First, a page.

The front view of the JM8, despite claiming a narrower tub it looks wide in this shot.
 
The JM8 was displayed to a waiting world in December 1980, it was intended to incorporate the best of the JM6 in a ground effect package. It had a narrower monocoque with larger sidepods housing the radiators and the suspension was inboard all round. It was claimed this would improve straight line speed whilst retaining "proven cornering abilities".
The aluminium tub was fitted with a tubular frame at the rear to take the engine/gearbox package. A cast magnesium oil tank that doubled as an adaptor plate was situated between the engine and gearbox. Suspension was inboard front and rear with top rocker arms and lower links and wishbones, uprights were buried in the wheels to reduce drag. Outboard Lockheed brakes were fitted all round.
Sadly the car was a total disaster, early testing was promising but once it hit the race tracks it was nowhere. Tierry Tassin quickly abandoned it for a Ralt RT3 and works driver Jon Beekhuis reverted to a JM6. Just about everybody who bought one dumped it. A revamped version was bought out at the end of the season but there was no improvement.
   
   
The JM10.
The JM10 was a completely new design consisting of an aluminium tub that extended to the rear to allow for semi-stressed engine location rather than the more usual subframe. Suspension was inboard with wide sidepods to maximize ground-effect. The entire programme was late and a testing accident at Silverstone delayed it even more, after a single race it was withdrawn for further development and not seen again. Several cars appeared in Germany without any signs of running at the front of the field.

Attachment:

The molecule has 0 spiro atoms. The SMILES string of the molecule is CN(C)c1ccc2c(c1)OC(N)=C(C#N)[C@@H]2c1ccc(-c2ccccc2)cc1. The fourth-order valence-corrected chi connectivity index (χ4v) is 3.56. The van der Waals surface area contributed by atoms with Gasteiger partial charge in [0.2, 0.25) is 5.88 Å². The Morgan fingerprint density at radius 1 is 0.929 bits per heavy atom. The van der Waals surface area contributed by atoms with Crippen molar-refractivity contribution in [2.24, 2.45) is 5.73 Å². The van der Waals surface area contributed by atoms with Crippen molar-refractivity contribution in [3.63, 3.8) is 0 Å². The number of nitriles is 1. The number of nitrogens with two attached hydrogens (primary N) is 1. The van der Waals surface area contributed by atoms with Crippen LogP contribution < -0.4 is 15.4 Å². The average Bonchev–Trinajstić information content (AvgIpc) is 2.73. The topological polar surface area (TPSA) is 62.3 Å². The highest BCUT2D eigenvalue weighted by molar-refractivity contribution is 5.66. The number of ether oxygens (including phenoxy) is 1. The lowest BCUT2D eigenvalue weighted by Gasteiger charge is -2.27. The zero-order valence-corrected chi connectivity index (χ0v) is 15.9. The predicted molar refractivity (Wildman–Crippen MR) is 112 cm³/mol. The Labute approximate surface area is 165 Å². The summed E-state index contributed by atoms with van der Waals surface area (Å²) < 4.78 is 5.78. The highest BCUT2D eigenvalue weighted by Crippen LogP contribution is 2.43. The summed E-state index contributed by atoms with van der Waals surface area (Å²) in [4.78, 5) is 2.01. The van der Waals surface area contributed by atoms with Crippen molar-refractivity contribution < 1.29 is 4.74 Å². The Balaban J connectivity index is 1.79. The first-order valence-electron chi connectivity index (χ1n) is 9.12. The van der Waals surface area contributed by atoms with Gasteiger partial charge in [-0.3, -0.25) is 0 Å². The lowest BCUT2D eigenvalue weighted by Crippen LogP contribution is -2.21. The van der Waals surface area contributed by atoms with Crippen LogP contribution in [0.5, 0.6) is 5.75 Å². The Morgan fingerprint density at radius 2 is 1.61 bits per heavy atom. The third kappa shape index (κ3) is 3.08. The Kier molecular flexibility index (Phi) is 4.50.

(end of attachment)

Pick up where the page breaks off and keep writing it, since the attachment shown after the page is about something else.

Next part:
The JM18 under construction at the Argo factory.
After missing from F3 for eight years a singleton chassis, the JM18, was built and entered in the French F3 Championship for the 1989 runner-up Eric Cheli. The tub was a carbon composite-topped honeycomb, both TOM's and Alfa engines were tried without success. The only highlight of a difficult season was a pole position in the second round, after that it was retirement after retirement and Cheli switched to another team.
   
Drivers:  
1977 JM1
Christian Debais, Ulf Granberg, Ruedi Gygax, Bruno Huber, Stefan Johansson, David Kennedy, Jorge Koechlin, Danny Sullivan.
   
1978

JM1
Janito Campos, Armin Conrad, Bruno Eichmann, Norbert Hütter, Stefan Johansson, David Kennedy, Dieter Kern, Fredy Schnarwiler, Leon Walger, Bernd Wicks.

   
1979

JM1
Armin Conrad, Jörg Reto, Jean-Yves Simeni.

JM3
Bruno Eichmann, Roberto Guerrero, Bruno Huber, Rob Leeuwenberg, Arie Luyendijk.

   
1980

JM3
Bruno Huber.


JM6
Bruno Eichman, Roberto Guerrero, David Sears, Thierry Tassin.

?
Edy Kobelt.

   
1981

JM3
Bruno Huber, Marcus Simeon.

JM6
Jan Ridell.

JM8
Jon Beekhuis, Enrique Benamo, John Booth, Paul Hutson, Victor Rosso, David Sturdy, Tierry Tassin.

?
Josef Binder, Beat Blatter, Armin Conrad.

   
1982

JM10
Arie Luyendijk, Jan Thoelke, Marcel Wettstein.

JM6
Bruno Huber, Uwe Teuscher, Jan Thoelke.

   
1983

JM10
Justin Sünkel, Marcel Wettstein
.

JM8
Bruno Huber.

JM3
Franz Meier.

?
Josef Binder, Georges A. Hedinger.

   
1984

JM10
Rainer Fischer, Justin Sünkel, Marcel Wettstein
.

JM8
Bruno Huber.

JM3
Franz Meier.

   
1985

JM10
Justin Sünkel.

JM8
Norbert Gapp.

JM1
Bruno Huber.

   
1986 JM10
Justin Sünkel.
   
1990 JM18
Eric Cheli.